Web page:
What Happens in Rome Can Put You in Jail in the US.

Wednesday, September 5, 2012 19:34

A few years back, Las Vegas changed its city motto to “What happens in Vegas, Stays in Vegas”, as if that was going to get someone out of trouble should they be caught doing something stupid by their wife, the cops, a pit boss. As Prince Harry recently found out.

In China the motto has been more along the lines of “when in Rome”. That, to succeed in China one must go local. Do as they do.

The problem is that Chinese firms do not have to abide by the FCPA, or by a host of international laws, that are meant to restrict firms (and individuals) from engaging in unlawful business practices. As Garth Powers, former Morgan Stanley Managing Director, exemplifies.

If you don’t remember the case, Garth was caught up in the middle of a real estate scandal a few years ago. He was the banker. she was the fixer. Together they made a lot of money in Shanghai’s real estate market for Morgan and themselves. Which was a problem for the regulators in the US who pursued him legally, and securrd a confession that will result in some jail time back in the U.S.

One point for the Regulators.

To make himself feel better explain the full context of the issue, Powell sat down with CNBC to lay it all out.

First, the details of the “transaction” that got him busted to begin with

I think, let’s just focus for a minute on the transaction for which I’m being charged. The government hasn’t released some important background about that. I made that investment before I joined Morgan Stanley. When I joined, I declared it to Morgan Stanley. Then, Morgan Stanley became familiar with that deal, and decided they wanted to buy in as well.

So, I helped them to do that. Then, in– two– about a year and a half after that– essentially, just to make it very simple, Morgan Stanley forced me out of that deal. And I felt that was unfair, because it had been something I’d had before. Then, I brought them in, and then they were forcing me out.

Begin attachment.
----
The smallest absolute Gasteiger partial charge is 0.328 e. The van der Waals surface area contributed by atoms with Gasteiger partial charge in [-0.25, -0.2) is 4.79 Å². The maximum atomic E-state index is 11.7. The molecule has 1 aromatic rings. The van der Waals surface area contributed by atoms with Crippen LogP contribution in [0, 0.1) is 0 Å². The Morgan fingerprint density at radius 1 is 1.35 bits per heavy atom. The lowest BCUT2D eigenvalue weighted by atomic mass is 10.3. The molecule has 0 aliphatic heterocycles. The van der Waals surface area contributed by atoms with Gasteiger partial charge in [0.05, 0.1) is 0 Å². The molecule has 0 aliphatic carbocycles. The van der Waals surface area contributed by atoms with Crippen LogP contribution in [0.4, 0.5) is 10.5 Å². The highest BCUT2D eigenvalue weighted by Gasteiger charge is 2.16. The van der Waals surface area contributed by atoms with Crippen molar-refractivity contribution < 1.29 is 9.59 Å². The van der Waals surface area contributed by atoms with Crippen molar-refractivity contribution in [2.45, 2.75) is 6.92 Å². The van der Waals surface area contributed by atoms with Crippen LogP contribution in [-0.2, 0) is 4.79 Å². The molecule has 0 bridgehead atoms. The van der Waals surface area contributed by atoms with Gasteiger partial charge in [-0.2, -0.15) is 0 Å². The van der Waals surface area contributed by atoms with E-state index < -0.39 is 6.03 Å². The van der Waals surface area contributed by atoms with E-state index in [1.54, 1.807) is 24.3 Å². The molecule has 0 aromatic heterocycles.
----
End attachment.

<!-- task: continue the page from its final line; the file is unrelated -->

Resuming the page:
And so, about a year after that, I found a way to buy back in at the same price that I’d been forced out at. That’s still—a wrong action. When Morgan Stanley forced me out of the deal, I should’ve either quit, and thereby kept the investment, or I should’ve just accepted that they didn’t want me to be involved in the deal as long as the company was involved.

In his defense of why he wasn’t “aware” of FCPA rule and his misconduct, in Powell’s interview he states it’s the systems fault:

But then you have to ask yourself, if it’s obviously not working because people are acting– in ways that show that they have low to zero, FCPA consciousness, then maybe those training programs and e-mails are not enough.

So, it’s not the firm’s fault that you don’t read them, or that you don’t listen, or that you just hang up. But at the end of the day, the compliance program should be about successfully– making people conscious about things like the FCPA.

I can see his point. I mean the system forces you to read emails, attend compliance workshops, and sit on quarterly / yearly calls about compliance, and as MD it is your job to teach others (and make sure they are on the calls)… but it is also the systems fault that you fall asleep, hit mute, or fake a cramp to get off the phone.

Where the interview for me was interesting was simply that the culture he was describing was one that he rightly describes as prevalent. It was prevalent in Morgan, but more to the point of this post, it was prevalent in China. Firms regularly send gov’t relations director to the chamber briefings where various aspects of FCPA and local compliance regulations are discussed, but operationally there are still firms acting as if those regulation.

It is not just contained to a single industry. the problems span nearly every industry I have research / consulted in, and in each industry you have firms who “go native” while others that take compliance seriously. In the case of those that “go native” and have the mantra of “when in Rome” the risks have been growing.

Powell is correct in saying that regulators have accepted (on some level) market conditions, but for firms who believe that will be a constant they are going to get burned. Locally, foreign firms are already coming to understand that as local agencies increase their scrutiny, but as Powell’s case shows, China is willing to share information with US authorities.

Which virtually ensures that we will see more cases along these lines. Where the China MD of a firm who does bad is not just held accountable locally, but is also held accountable back home.

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